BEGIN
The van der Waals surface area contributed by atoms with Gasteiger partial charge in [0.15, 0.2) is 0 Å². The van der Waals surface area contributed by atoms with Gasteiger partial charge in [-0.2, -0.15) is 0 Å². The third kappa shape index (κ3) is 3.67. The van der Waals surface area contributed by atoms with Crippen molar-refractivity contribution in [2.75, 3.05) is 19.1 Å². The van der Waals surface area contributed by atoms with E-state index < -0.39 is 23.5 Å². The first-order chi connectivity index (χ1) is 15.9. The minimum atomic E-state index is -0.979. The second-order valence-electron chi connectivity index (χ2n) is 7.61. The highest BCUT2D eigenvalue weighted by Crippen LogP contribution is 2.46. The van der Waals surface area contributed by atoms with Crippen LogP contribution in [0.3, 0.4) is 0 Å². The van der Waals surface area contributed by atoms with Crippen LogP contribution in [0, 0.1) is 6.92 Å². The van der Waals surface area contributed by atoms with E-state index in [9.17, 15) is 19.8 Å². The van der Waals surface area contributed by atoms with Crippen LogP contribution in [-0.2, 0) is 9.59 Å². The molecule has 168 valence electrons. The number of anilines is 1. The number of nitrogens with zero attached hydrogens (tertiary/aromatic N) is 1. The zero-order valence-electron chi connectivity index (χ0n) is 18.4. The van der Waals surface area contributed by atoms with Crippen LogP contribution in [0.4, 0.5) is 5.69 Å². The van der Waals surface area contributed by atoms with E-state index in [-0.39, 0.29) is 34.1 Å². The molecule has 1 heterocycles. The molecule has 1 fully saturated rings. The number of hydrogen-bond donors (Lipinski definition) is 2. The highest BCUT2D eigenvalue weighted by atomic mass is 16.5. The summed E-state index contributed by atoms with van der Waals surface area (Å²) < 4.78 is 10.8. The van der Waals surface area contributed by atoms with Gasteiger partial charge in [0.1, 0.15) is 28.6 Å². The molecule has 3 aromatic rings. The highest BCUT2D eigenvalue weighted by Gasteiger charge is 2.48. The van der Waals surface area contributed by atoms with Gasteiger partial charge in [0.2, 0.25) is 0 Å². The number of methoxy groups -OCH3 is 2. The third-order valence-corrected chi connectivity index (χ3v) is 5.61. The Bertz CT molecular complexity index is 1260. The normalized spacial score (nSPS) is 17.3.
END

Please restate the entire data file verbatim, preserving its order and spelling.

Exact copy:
The van der Waals surface area contributed by atoms with Gasteiger partial charge in [0.15, 0.2) is 0 Å². The van der Waals surface area contributed by atoms with Gasteiger partial charge in [-0.2, -0.15) is 0 Å². The third kappa shape index (κ3) is 3.67. The van der Waals surface area contributed by atoms with Crippen molar-refractivity contribution in [2.75, 3.05) is 19.1 Å². The van der Waals surface area contributed by atoms with E-state index < -0.39 is 23.5 Å². The first-order chi connectivity index (χ1) is 15.9. The minimum atomic E-state index is -0.979. The second-order valence-electron chi connectivity index (χ2n) is 7.61. The highest BCUT2D eigenvalue weighted by Crippen LogP contribution is 2.46. The van der Waals surface area contributed by atoms with Crippen LogP contribution in [0.3, 0.4) is 0 Å². The van der Waals surface area contributed by atoms with Crippen LogP contribution in [0, 0.1) is 6.92 Å². The van der Waals surface area contributed by atoms with E-state index in [9.17, 15) is 19.8 Å². The van der Waals surface area contributed by atoms with Crippen LogP contribution in [-0.2, 0) is 9.59 Å². The molecule has 168 valence electrons. The number of anilines is 1. The number of nitrogens with zero attached hydrogens (tertiary/aromatic N) is 1. The zero-order valence-electron chi connectivity index (χ0n) is 18.4. The van der Waals surface area contributed by atoms with Crippen LogP contribution in [0.4, 0.5) is 5.69 Å². The van der Waals surface area contributed by atoms with E-state index in [-0.39, 0.29) is 34.1 Å². The molecule has 1 heterocycles. The molecule has 1 fully saturated rings. The number of hydrogen-bond donors (Lipinski definition) is 2. The highest BCUT2D eigenvalue weighted by atomic mass is 16.5. The summed E-state index contributed by atoms with van der Waals surface area (Å²) < 4.78 is 10.8. The van der Waals surface area contributed by atoms with Gasteiger partial charge in [0.1, 0.15) is 28.6 Å². The molecule has 3 aromatic rings. The highest BCUT2D eigenvalue weighted by Gasteiger charge is 2.48. The van der Waals surface area contributed by atoms with Gasteiger partial charge in [0.2, 0.25) is 0 Å². The number of methoxy groups -OCH3 is 2. The third-order valence-corrected chi connectivity index (χ3v) is 5.61. The Bertz CT molecular complexity index is 1260. The normalized spacial score (nSPS) is 17.3.